Practitioners would no longer be required to provide information relating to the patient’s identity (human or animal) in a request through the SAP or the EDR program, if the patient’s identity is unknown at the time the request is made. This will allow practitioners to have the drugs readily available on site to treat patients in an emergency.

Moreover, requests made by practitioners through the SAP and the EDR program will no longer need to include the names of all institutions in which the drug is to be used. Instead, practitioners will only need to submit the address where the drug is to be shipped. This change will allow manufacturers to ship drugs to community pharmacies, so patients will no longer need to go to an institution, such as a practitioner’s office or hospital, to access the drug. The purpose of this change is to increase access to SAP and EDR program drugs in rural communities, and to avoid unnecessary delays in treating patients.

Ability for manufacturers to pre-position drugs

The draft Regulations will allow manufacturers to pre-position a drug in Canada in advance of a request for the drug under the SAP or the EDR program. Manufacturers will be able to file a request to Health Canada for a letter of authorization permitting a drug establishment license (DEL) holder to batch import the unauthorized drug to Canada. The DEL holder would then be required to store the drugs until a practitioner has received a letter of authorization under the SAP or the EDR program, allowing the sale of the drug to the practitioner.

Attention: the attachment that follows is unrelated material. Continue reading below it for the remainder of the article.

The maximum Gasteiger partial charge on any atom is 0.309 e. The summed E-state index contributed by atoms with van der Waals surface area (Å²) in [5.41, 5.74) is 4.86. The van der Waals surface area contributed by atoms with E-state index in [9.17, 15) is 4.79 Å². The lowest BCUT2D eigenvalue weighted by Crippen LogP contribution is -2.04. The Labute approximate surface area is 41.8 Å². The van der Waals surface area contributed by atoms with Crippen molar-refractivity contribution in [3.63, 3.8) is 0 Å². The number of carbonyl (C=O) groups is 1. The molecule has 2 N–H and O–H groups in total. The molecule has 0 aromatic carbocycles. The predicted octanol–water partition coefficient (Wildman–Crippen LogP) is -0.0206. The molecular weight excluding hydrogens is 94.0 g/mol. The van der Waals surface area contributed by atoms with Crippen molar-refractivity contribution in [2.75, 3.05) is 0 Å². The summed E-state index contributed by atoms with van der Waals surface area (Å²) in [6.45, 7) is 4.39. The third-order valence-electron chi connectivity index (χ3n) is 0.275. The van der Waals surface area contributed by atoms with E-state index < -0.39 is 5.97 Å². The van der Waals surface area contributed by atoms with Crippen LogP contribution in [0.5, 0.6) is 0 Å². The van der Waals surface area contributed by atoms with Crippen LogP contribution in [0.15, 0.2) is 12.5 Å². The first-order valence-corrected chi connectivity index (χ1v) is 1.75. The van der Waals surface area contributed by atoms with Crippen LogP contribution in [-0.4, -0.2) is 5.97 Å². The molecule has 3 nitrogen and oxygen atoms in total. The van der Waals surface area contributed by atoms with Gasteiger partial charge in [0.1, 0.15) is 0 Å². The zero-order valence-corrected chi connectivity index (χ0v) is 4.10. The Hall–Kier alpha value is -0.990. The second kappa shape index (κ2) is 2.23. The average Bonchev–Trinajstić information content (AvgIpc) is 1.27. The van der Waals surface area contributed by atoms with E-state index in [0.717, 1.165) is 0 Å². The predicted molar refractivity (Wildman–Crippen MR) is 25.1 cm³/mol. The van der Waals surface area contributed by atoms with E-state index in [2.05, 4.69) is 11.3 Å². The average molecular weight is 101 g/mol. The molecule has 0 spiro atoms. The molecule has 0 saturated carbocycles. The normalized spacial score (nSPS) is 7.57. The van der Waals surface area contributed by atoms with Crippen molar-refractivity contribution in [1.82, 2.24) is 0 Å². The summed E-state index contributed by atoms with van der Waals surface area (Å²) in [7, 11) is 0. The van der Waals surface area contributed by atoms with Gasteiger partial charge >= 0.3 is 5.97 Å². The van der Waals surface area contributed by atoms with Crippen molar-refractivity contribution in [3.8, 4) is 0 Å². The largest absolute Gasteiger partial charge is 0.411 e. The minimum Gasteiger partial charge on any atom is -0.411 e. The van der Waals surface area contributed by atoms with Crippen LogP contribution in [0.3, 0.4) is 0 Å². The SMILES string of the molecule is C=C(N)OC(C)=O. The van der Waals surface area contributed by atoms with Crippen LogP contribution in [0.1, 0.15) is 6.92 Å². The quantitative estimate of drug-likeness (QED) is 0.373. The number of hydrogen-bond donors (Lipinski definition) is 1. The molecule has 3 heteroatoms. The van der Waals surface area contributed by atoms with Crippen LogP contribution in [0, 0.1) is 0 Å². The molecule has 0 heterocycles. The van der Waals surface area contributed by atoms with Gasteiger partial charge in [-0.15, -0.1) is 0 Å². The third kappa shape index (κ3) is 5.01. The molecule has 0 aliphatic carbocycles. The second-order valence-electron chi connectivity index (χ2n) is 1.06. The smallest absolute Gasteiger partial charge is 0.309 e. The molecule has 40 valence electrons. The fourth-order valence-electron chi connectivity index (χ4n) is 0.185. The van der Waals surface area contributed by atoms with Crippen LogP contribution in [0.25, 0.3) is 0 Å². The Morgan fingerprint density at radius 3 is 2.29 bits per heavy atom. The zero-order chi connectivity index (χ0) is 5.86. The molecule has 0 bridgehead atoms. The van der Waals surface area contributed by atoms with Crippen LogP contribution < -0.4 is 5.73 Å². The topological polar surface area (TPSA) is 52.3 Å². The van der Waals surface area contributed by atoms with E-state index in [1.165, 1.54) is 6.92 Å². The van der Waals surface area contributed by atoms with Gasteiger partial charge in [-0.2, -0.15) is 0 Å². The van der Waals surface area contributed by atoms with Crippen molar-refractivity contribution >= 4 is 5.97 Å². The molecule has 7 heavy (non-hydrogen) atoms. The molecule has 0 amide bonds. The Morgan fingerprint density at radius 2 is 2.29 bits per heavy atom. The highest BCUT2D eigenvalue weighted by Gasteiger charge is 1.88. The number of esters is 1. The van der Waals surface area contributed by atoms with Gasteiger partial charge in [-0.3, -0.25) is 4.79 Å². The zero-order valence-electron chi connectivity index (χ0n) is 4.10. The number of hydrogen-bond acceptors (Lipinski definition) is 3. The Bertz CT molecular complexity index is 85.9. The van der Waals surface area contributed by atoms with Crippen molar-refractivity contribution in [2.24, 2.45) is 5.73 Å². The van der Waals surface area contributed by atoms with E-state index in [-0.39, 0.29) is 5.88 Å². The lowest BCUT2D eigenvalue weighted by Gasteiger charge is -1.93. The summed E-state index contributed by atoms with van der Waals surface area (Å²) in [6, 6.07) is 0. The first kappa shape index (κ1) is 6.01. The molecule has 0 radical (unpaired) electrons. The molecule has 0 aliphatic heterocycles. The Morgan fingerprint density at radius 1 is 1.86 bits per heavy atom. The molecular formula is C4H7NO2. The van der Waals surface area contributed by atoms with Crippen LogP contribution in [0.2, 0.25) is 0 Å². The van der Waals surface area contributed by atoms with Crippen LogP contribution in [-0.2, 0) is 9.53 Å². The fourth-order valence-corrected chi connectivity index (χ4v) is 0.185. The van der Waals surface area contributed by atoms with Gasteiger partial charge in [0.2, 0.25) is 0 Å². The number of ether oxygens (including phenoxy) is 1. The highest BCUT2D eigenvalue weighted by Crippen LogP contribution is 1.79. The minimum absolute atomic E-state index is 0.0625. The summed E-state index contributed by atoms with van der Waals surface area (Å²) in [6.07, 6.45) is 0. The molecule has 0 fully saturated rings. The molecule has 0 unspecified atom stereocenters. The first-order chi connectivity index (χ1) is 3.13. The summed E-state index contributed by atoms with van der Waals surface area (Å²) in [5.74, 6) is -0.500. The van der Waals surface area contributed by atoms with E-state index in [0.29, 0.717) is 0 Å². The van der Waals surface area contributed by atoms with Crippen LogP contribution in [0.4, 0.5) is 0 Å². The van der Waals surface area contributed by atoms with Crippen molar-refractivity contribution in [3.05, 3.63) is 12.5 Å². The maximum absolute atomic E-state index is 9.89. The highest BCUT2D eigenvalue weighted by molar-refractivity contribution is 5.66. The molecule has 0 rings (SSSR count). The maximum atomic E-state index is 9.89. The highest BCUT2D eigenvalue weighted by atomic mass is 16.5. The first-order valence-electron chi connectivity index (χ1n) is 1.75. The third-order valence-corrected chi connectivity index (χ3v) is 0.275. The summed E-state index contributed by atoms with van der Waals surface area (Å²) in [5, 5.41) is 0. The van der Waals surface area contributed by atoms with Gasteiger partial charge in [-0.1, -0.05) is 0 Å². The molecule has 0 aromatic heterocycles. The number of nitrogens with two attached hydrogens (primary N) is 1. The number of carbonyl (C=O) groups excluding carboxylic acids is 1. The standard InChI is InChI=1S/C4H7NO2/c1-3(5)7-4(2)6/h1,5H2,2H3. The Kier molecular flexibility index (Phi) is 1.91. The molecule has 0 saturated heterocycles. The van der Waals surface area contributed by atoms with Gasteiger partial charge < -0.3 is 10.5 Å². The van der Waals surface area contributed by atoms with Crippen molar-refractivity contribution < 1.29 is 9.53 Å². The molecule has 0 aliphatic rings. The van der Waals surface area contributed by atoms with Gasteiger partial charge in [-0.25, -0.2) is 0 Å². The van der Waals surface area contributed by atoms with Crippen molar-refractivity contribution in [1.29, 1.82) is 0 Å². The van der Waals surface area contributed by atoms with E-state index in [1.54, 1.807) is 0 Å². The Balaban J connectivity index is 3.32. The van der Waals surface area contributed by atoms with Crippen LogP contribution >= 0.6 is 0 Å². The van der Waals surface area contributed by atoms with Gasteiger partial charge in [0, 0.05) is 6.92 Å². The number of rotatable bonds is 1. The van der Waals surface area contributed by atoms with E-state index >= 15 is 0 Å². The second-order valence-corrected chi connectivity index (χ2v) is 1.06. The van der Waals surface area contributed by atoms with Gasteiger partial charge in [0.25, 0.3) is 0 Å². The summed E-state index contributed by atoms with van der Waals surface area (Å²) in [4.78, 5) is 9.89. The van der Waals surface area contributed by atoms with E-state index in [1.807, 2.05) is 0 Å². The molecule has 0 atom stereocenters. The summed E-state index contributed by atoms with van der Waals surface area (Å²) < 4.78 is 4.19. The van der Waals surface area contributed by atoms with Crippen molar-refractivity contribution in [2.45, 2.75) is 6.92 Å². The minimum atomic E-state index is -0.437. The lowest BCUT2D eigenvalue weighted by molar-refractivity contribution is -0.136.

This change will ensure drugs that are frequently requested by practitioners through the SAP and the EDR program will be readily available when they are required by a patient. In particular, it will help avoid any delays that may occur at the border when the drugs are imported into Canada.

Notably, this change will make the SAP and the EDR program for drugs more consistent with the current Medical Devices Special Access Programme. Under the Medical Devices Special Access Programme, batch importation is allowed for devices.

Exception under CSP Regulations

The Canadian government has also proposed changes to the CSP Regulations, which govern the process for obtaining a certificate of supplementary protection (CSP) in Canada.1 In general, a CSP can only be granted in relation to the first “authorization for sale” of a drug in Canada. The changes to the CSP Regulations will clarify that an authorization received pursuant to the SAP or the EDR program for a drug is not considered an “authorization for sale,” and therefore will not preclude a manufacturer from obtaining a CSP.

Next steps

Stakeholders are encouraged to provide comments on the proposed Regulations before July 12.

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1 For more information on CSPs, see “Finalizing patent term extension in Canada.”

To discuss these issues, please contact the author(s).

This publication is a general discussion of certain legal and related developments and should not be relied upon as legal advice. If you require legal advice, we would be pleased to discuss the issues in this publication with you, in the context of your particular circumstances.

For permission to republish this or any other publication, contact Janelle Weed.